4 ways cities are breathing life back into empty spaces
Edited on03 December 2019
Cities across Europe are looking for ways to make better use of their empty buildings and spaces. Many have found simple, innovative approaches to bring people, businesses, and variety back into unused office buildings, former industrial sites, and mono-functional districts.
URBACT’s new online resource ‘Remaking the city’ presents a selection of such space-related city solutions. Cases can be found depending on their stage in the urban planning process, and by type of problem: empty or underused buildings; underused areas; rundown segregated areas; mono-functional areas; and unsustainable areas.
Urban expert Ivan Tosics set up the site together with Nils Scheffler from the URBACT 2nd Chance network, François Jégou from the URBACT REFILL network and Maarten van Tuilj from the URBACT sub>urban network. Here, Ivan shares four ways cities are connecting better with residents and other stakeholders to breathe life back into neglected buildings and spaces, one step at a time:
1. Organise cultural activities to put vacant land back on the map
The harbour area of Caen (FR) became a no-go area after the shipyard closed. A first step towards redevelopment was ‘territorial marketing’ to attract people back – at least to safe parts of the site. The city set up artistic and cultural events, such as drawing walks, bike rides, canoeing tours and guided site visits. Thanks to growing popular interest, temporary uses then sprung up in former industrial buildings.
2. Create an agency to help start-ups and families move into unused buildings
In Bremen (DE), the municipality contracted an NGO to act as an intermediary agency connecting owners of empty properties with entrepreneurs and other people who could use the space. The agency now initiates and supports temporary use projects city-wide, helping local business, developing deprived neighbourhoods, and cutting running costs.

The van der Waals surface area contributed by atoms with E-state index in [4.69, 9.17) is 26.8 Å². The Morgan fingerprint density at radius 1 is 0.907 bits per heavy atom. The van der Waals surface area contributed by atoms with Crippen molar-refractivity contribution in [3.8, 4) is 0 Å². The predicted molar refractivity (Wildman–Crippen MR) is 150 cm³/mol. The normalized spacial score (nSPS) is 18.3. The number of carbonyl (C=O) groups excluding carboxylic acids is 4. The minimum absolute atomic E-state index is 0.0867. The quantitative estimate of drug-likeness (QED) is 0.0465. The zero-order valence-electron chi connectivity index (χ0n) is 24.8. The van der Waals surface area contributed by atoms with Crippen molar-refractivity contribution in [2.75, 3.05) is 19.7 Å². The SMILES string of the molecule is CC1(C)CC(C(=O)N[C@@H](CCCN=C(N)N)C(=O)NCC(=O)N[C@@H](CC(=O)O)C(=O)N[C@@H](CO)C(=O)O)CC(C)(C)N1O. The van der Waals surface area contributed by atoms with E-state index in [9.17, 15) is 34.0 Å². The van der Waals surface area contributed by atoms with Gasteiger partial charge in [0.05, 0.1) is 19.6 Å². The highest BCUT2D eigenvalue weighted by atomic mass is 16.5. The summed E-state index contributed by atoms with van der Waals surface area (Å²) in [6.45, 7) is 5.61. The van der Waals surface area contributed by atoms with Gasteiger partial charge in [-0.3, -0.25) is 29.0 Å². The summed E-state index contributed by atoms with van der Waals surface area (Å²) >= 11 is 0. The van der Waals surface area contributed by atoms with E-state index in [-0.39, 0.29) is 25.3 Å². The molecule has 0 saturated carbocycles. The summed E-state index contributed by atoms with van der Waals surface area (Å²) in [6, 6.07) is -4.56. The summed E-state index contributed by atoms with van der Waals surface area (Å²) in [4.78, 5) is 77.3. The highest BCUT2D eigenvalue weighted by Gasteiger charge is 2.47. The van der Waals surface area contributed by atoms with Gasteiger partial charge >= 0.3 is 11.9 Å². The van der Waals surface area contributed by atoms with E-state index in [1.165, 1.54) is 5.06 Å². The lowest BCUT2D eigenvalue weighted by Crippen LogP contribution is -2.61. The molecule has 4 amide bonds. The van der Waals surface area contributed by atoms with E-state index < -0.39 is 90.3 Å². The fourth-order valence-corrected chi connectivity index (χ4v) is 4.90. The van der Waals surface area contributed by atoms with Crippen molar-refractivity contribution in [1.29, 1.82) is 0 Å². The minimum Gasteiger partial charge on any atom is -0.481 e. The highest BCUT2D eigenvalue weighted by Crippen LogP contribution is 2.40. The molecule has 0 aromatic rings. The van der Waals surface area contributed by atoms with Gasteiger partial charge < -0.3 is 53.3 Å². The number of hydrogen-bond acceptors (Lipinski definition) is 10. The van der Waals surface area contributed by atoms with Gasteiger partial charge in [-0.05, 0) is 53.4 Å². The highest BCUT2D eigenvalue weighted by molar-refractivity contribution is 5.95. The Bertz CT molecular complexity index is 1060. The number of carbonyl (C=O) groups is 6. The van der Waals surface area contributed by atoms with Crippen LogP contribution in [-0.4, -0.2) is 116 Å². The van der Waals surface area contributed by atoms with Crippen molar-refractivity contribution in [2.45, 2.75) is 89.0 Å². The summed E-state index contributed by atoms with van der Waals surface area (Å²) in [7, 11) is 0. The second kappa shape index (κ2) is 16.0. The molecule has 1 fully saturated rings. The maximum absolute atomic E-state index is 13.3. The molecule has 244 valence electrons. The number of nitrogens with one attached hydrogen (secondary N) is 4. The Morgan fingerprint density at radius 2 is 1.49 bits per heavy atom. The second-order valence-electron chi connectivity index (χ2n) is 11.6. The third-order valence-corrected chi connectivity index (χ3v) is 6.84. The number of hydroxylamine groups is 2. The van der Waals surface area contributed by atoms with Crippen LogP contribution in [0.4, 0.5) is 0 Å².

Chemnitz (DE) created a public consulting agency to connect owners of historic apartment buildings with investors to provide affordable homes and workspaces. Grants are channelled to buildings that need it most, and contracts signed with new owners prevent speculation.
3. Support NGOs matching temporary cultural projects with empty properties
In Riga (LV), while many hundreds of buildings were left empty and uncared-for after the 2008 financial crisis, the cultural sector was booming and needed space. There were just a few local temporary use projects, unknown to most property owners. But, Free Riga activists worked increasingly with the municipality – and the Free Riga NGO emerged as a go-between organisation, scouting cultural projects to match up with vacant spaces offered by public and private owners.
4. Bring students in to renovate social housing – and learn new skills
Porto (PT), launched a summer school for architecture, design and construction students to refurbish homes, cultural centres and public spaces. The educational programme combines the theory of sustainable architecture with hands-on construction work. One summer, 40 international students refurbished a large property whose owner couldn’t afford renovation work – providing new, affordable family housing. Close cooperation between the public administration and social services was vital before, during and after the renovations, as well as a non-speculative contract with the owner.
The show must go on
Do you know an interesting example of a European city improving the use of empty spaces or abandoned properties? URBACT is looking for contributions! The idea is to expand Remaking the city and inspire urban practitioners to make changes for better cities. Contribute to Remaking the city now!
More on Culture and Heritage on URBACT Website: https://urbact.eu/culture-heritage
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